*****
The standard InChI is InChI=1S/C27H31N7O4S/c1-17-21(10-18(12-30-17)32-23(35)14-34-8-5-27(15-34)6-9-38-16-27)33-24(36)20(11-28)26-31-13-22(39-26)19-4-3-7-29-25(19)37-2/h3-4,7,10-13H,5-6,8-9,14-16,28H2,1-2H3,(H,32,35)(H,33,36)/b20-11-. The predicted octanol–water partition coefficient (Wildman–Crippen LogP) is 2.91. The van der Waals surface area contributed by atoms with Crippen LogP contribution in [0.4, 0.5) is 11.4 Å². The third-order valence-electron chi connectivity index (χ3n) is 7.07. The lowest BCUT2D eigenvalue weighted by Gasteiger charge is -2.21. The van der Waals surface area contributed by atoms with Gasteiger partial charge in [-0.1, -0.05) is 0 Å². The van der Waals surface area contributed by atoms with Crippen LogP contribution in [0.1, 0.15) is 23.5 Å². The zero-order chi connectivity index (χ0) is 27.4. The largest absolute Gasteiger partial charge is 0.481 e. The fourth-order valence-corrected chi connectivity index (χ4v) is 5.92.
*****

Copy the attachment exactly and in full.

The standard InChI is InChI=1S/C27H31N7O4S/c1-17-21(10-18(12-30-17)32-23(35)14-34-8-5-27(15-34)6-9-38-16-27)33-24(36)20(11-28)26-31-13-22(39-26)19-4-3-7-29-25(19)37-2/h3-4,7,10-13H,5-6,8-9,14-16,28H2,1-2H3,(H,32,35)(H,33,36)/b20-11-. The predicted octanol–water partition coefficient (Wildman–Crippen LogP) is 2.91. The van der Waals surface area contributed by atoms with Crippen LogP contribution in [0.4, 0.5) is 11.4 Å². The third-order valence-electron chi connectivity index (χ3n) is 7.07. The lowest BCUT2D eigenvalue weighted by Gasteiger charge is -2.21. The van der Waals surface area contributed by atoms with Gasteiger partial charge in [-0.1, -0.05) is 0 Å². The van der Waals surface area contributed by atoms with Crippen LogP contribution in [0.1, 0.15) is 23.5 Å². The zero-order chi connectivity index (χ0) is 27.4. The largest absolute Gasteiger partial charge is 0.481 e. The fourth-order valence-corrected chi connectivity index (χ4v) is 5.92.